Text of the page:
IG: DHS security clearances need IT help
The department should consolidate some services, IG says
- By Alice Lipowicz
- Jun 05, 2009
Senior officials should consolidate the databases used in the application process for security clearances at the Homeland Security Department, according to a new report
from DHS Inspector General Richard Skinner.
The IG said the examined the DHS personnel security program could be improved by consolidating the personnel security intake process, standardizing personnel security policies and establishing better relationships among agencies. The report issued June 3 makes 20 recommendations, including several about information technology.
For example, DHS job applicants who have been offered a position requiring a security clearance often have difficulty accessing the online customer-service system, states the report. The problems can result from technical or user issues, including forgotten passwords and failed access. Human-resource officers also report problems accessing the system.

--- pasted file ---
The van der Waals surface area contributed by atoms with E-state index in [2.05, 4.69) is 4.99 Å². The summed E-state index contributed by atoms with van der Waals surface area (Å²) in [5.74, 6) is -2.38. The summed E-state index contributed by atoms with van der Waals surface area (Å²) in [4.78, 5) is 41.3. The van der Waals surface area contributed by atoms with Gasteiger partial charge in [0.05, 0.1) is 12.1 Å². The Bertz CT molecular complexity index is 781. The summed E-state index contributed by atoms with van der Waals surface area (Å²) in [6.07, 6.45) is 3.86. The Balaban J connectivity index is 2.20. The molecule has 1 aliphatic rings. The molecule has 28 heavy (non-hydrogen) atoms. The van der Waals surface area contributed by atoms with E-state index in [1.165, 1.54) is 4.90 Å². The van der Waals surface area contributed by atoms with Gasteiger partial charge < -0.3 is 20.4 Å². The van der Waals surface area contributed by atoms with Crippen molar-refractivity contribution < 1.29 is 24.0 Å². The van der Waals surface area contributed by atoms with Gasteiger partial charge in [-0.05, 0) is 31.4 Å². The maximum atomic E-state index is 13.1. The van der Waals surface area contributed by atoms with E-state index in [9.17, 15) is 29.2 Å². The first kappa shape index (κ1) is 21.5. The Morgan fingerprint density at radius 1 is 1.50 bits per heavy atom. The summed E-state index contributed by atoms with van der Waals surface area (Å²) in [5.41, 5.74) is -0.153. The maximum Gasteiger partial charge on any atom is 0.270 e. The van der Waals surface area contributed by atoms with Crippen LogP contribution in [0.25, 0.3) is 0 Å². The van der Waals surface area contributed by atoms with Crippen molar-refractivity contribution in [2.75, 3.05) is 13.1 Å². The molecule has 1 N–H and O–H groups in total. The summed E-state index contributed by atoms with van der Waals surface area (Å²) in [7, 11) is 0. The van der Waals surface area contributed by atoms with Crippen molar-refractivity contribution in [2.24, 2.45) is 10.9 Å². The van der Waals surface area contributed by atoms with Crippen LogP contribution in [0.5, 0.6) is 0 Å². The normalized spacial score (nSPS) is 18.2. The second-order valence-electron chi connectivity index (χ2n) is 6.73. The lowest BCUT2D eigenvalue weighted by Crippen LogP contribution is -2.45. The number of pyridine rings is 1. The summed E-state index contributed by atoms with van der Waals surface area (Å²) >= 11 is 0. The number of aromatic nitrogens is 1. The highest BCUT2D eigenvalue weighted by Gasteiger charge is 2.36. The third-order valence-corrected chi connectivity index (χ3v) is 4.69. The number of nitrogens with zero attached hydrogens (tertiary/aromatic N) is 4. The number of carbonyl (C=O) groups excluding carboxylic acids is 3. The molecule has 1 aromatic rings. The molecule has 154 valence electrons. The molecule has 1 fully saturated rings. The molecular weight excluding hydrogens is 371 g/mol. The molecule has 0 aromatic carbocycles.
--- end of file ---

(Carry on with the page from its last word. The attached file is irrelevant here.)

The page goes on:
A customer-service desk operated by Immigration and Customs Enforcement handled 1,268 phone calls, 2,024 e-mail messages and 238 walk-in requests relating to customer service in the intake process in June 2008, the report states.
Rather than having separate agencies operate their own customer service, the IG recommended consolidating the services through the Under Secretary for Management, DHS Personnel Security Division.
Before 2008, agencies in DHS used individual databases for managing their security clearance casework, with some using legacy proprietary software and others using commercial off-the-shelf products.
The department has developed the Integrated Security Management System for coordinating its casework, and the IG recommended that components consolidate their security information in that system.
DHS officials agreed with the last recommendation and agreed in part with the customer-service consolidation.
Alice Lipowicz is a staff writer covering government 2.0, homeland security and other IT policies for Federal Computer Week.